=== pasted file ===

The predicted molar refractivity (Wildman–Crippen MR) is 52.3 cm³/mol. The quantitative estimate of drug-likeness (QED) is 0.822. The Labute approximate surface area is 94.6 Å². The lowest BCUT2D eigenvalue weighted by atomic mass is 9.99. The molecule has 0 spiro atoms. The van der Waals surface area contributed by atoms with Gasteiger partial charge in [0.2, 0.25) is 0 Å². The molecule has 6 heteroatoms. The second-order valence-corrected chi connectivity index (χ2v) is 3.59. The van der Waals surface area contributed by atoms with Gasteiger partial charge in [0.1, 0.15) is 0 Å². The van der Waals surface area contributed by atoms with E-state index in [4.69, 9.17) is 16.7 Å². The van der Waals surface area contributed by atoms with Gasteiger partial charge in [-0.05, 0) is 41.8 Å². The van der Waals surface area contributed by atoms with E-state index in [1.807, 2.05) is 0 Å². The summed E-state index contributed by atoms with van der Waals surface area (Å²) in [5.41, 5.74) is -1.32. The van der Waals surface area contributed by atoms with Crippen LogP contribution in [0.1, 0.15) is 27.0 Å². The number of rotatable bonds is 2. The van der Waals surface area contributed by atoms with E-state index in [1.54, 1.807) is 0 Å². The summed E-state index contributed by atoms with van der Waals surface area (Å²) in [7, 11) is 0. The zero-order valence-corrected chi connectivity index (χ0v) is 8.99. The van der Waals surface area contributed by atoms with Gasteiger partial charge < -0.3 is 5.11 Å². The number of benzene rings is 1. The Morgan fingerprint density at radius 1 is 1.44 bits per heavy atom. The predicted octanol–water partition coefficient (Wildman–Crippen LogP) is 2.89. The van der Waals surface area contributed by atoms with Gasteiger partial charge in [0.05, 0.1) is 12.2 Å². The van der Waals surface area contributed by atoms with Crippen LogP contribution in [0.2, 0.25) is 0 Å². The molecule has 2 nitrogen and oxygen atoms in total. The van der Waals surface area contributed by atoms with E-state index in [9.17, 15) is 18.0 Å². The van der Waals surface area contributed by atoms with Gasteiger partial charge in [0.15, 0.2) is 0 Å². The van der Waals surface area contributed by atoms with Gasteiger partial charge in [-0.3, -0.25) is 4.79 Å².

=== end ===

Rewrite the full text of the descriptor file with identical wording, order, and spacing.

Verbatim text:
The predicted molar refractivity (Wildman–Crippen MR) is 52.3 cm³/mol. The quantitative estimate of drug-likeness (QED) is 0.822. The Labute approximate surface area is 94.6 Å². The lowest BCUT2D eigenvalue weighted by atomic mass is 9.99. The molecule has 0 spiro atoms. The van der Waals surface area contributed by atoms with Gasteiger partial charge in [0.2, 0.25) is 0 Å². The molecule has 6 heteroatoms. The second-order valence-corrected chi connectivity index (χ2v) is 3.59. The van der Waals surface area contributed by atoms with Gasteiger partial charge in [0.1, 0.15) is 0 Å². The van der Waals surface area contributed by atoms with E-state index in [4.69, 9.17) is 16.7 Å². The van der Waals surface area contributed by atoms with Gasteiger partial charge in [-0.05, 0) is 41.8 Å². The van der Waals surface area contributed by atoms with E-state index in [1.807, 2.05) is 0 Å². The summed E-state index contributed by atoms with van der Waals surface area (Å²) in [5.41, 5.74) is -1.32. The van der Waals surface area contributed by atoms with Crippen LogP contribution in [0.1, 0.15) is 27.0 Å². The number of rotatable bonds is 2. The van der Waals surface area contributed by atoms with E-state index in [1.54, 1.807) is 0 Å². The summed E-state index contributed by atoms with van der Waals surface area (Å²) in [7, 11) is 0. The zero-order valence-corrected chi connectivity index (χ0v) is 8.99. The van der Waals surface area contributed by atoms with Gasteiger partial charge < -0.3 is 5.11 Å². The number of benzene rings is 1. The Morgan fingerprint density at radius 1 is 1.44 bits per heavy atom. The predicted octanol–water partition coefficient (Wildman–Crippen LogP) is 2.89. The van der Waals surface area contributed by atoms with Gasteiger partial charge in [0.05, 0.1) is 12.2 Å². The van der Waals surface area contributed by atoms with Crippen LogP contribution in [0.2, 0.25) is 0 Å². The molecule has 2 nitrogen and oxygen atoms in total. The van der Waals surface area contributed by atoms with E-state index in [9.17, 15) is 18.0 Å². The van der Waals surface area contributed by atoms with Gasteiger partial charge in [0.15, 0.2) is 0 Å². The van der Waals surface area contributed by atoms with Gasteiger partial charge in [-0.3, -0.25) is 4.79 Å².